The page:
To the Editor:
I’m still stewing over Jacques Berlinerblau’s "Teach or Perish," (The Chronicle Review, January 23), which the historian Jonathan Rees rightly called "the worst example of academic victim-blaming that I’ve ever seen." Berlinerblau’s basic claim is that the fall of higher education and its concomitant dependence upon contingent faculty are the results of the fact that "we" have forgotten to teach: "Somewhere along the way, we spiritually and emotionally disengaged from teaching and mentoring students."
To which I must ask, who does he mean by "we"? In what universe is a Georgetown professor, currently teaching only one course, capable of speaking for "us," the vast and diverse collection of people that is the American professoriate, most of whom are swimming in students?
Berlinerblau seems to have some inkling that he’s in a privileged minority: "Somebody’s gotta teach all those undergraduates—they won’t teach themselves! A tremendous debt of gratitude is owed to the so-called losers.… I salute them." After this faint praise, he opines that "many of these hard-working scholars would eagerly shuck aside all those fresh-faced freshmen in exchange for a double zero. As teachers they don’t lack for industry; they lack for passion."
That’s right, folks. "We" losers who teach undergraduates—whether tenured folks teaching a reasonable six courses a year (like me) or adjuncts piecing together eight or 10 courses at several institutions to make ends meet—are simply not passionate enough to get a job at a place like Georgetown.
Then Berlinerblau offers this groundbreaking idea: "I submit a re-visioning of an American college professor’s job description: The successful candidate will be skilled in, and passionately devoted to, teaching and mentoring 18- to 22-year-olds, as well as those in other age groups. Additionally, she or he will show promise as an original and creative researcher."
This would be quite a revelation if it didn’t describe most of "us" already. According to the AAUP, more than half of college instructors are now part-time and three-quarters are non-tenure-track, a turn toward cheap labor diagnosed as "largely a matter of priorities rather than economic necessity." But it is not teachers’ priorities that have changed. According to one study, the first love of many college teachers is still—wait for it—teaching. "We" got into academe not because we wanted to be lauded by a few intellectual snobs with obscure tastes (and certainly not because we wanted to spend our lives in governance meetings) but because we loved our undergraduate professors and wanted to be just like them for a new generation of students.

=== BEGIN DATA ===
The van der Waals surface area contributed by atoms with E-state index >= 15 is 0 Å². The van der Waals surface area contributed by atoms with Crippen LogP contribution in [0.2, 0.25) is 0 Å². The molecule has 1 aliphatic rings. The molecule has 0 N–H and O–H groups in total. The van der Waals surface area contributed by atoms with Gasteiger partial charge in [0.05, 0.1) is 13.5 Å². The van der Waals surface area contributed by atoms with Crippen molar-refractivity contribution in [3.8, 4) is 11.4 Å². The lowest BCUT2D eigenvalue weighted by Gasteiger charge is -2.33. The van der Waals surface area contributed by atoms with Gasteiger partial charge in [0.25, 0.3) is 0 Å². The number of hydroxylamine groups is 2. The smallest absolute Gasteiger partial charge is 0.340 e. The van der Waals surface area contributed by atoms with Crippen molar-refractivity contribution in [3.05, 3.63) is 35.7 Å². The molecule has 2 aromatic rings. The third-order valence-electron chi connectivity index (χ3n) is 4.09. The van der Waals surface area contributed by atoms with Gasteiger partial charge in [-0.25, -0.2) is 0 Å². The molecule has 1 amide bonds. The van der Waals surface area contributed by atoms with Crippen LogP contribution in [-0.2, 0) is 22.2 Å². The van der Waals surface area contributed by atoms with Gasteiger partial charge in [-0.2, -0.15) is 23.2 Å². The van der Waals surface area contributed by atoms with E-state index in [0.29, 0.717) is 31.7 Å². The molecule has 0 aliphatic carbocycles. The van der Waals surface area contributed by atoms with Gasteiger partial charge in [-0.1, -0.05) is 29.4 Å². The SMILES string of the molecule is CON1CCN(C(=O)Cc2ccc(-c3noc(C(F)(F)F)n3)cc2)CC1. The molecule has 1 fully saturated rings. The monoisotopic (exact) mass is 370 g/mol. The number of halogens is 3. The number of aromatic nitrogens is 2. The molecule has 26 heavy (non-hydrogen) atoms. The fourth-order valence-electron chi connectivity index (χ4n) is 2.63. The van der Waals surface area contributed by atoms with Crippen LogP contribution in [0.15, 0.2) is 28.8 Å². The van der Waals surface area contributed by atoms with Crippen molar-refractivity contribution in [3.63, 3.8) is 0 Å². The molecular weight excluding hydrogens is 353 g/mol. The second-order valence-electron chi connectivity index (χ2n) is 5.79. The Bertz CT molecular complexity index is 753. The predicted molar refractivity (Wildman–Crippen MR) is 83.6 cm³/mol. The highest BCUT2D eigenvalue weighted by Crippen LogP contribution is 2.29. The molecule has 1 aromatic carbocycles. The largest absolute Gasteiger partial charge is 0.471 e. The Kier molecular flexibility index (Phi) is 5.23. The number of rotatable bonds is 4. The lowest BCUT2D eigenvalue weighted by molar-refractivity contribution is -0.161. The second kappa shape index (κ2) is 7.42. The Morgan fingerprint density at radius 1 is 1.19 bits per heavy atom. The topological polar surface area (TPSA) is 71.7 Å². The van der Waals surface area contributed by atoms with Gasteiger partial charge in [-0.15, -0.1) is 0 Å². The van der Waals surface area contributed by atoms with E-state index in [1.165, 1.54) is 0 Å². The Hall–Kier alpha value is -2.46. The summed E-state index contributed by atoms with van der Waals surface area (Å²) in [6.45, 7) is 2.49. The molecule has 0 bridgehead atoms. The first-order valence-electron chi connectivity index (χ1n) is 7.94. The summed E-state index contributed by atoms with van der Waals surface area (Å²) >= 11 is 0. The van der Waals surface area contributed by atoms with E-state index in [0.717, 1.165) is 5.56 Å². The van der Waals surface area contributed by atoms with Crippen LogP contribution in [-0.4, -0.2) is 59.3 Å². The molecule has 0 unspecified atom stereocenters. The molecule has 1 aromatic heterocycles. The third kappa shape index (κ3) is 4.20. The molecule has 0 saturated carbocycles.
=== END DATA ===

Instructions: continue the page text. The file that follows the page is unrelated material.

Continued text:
What has changed are not "our" priorities but those of the nation. Americans don’t care to help educate other people’s children anymore, conceiving education as a private good rather than a societal benefit. Institutions that don’t have a Georgetown-sized endowment, in turn, must change their priorities for "customers" who value good teaching far less than affordable, marketable credentials.
As with global recessions, the people who have made the problem in higher education are not the ones who suffer from its effects. Faculty members at well-funded schools will continue a pattern of heavy research and light teaching (to the tune of about $178,000 per year for Georgetown professors), while lower ranks at less prestigious colleges will be phased out and replaced course-by-course with starving adjuncts.
Berlinerblau’s thoughts might indeed be inspiring if, for the long-term benefit of higher education, the one-percenters in academe were to suddenly and magnanimously give up their privilege and start teaching respectable course loads for no extra pay. Until then, "they" will keep publishing and the rest of "us" will keep teaching till we perish, since our salaries won’t allow us to retire before then.
Kathryn D. Blanchard
Associate Professor of Religious Studies